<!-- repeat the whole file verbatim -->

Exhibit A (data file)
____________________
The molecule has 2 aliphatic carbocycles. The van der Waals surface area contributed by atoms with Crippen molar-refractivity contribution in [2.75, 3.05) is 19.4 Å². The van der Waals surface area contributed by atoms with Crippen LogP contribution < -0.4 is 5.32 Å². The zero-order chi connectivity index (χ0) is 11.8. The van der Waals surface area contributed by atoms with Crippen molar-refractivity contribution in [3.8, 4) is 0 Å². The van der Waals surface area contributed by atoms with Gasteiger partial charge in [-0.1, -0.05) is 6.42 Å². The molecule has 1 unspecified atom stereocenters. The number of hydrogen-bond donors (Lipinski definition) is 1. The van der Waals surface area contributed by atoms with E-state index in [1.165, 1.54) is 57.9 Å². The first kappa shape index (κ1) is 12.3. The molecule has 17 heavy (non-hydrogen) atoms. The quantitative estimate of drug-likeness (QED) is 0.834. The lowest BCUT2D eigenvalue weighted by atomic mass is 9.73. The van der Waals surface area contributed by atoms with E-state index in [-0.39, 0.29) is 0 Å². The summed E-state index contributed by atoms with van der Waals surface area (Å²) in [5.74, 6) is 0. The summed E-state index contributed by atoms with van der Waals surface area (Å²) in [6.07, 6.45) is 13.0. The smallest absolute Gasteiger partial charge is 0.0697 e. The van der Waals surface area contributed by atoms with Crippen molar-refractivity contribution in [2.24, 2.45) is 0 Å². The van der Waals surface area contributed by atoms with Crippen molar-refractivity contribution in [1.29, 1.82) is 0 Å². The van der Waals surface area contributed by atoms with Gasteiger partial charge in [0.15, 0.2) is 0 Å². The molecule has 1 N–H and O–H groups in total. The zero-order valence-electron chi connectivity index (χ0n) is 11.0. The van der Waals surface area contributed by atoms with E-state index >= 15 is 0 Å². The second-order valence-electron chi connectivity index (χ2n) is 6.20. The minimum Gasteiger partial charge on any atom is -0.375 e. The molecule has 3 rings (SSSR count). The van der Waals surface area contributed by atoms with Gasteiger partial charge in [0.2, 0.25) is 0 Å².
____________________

The molecule has 2 aliphatic carbocycles. The van der Waals surface area contributed by atoms with Crippen molar-refractivity contribution in [2.75, 3.05) is 19.4 Å². The van der Waals surface area contributed by atoms with Crippen LogP contribution < -0.4 is 5.32 Å². The zero-order chi connectivity index (χ0) is 11.8. The van der Waals surface area contributed by atoms with Crippen molar-refractivity contribution in [3.8, 4) is 0 Å². The van der Waals surface area contributed by atoms with Gasteiger partial charge in [-0.1, -0.05) is 6.42 Å². The molecule has 1 unspecified atom stereocenters. The number of hydrogen-bond donors (Lipinski definition) is 1. The van der Waals surface area contributed by atoms with E-state index in [1.165, 1.54) is 57.9 Å². The first kappa shape index (κ1) is 12.3. The molecule has 17 heavy (non-hydrogen) atoms. The quantitative estimate of drug-likeness (QED) is 0.834. The lowest BCUT2D eigenvalue weighted by atomic mass is 9.73. The van der Waals surface area contributed by atoms with E-state index in [-0.39, 0.29) is 0 Å². The summed E-state index contributed by atoms with van der Waals surface area (Å²) in [5.74, 6) is 0. The summed E-state index contributed by atoms with van der Waals surface area (Å²) in [6.07, 6.45) is 13.0. The smallest absolute Gasteiger partial charge is 0.0697 e. The van der Waals surface area contributed by atoms with Crippen molar-refractivity contribution in [2.24, 2.45) is 0 Å². The van der Waals surface area contributed by atoms with Crippen molar-refractivity contribution in [1.29, 1.82) is 0 Å². The van der Waals surface area contributed by atoms with Gasteiger partial charge in [0.15, 0.2) is 0 Å². The molecule has 1 N–H and O–H groups in total. The zero-order valence-electron chi connectivity index (χ0n) is 11.0. The van der Waals surface area contributed by atoms with E-state index >= 15 is 0 Å². The second-order valence-electron chi connectivity index (χ2n) is 6.20. The minimum Gasteiger partial charge on any atom is -0.375 e. The molecule has 3 rings (SSSR count). The van der Waals surface area contributed by atoms with Gasteiger partial charge in [0.2, 0.25) is 0 Å².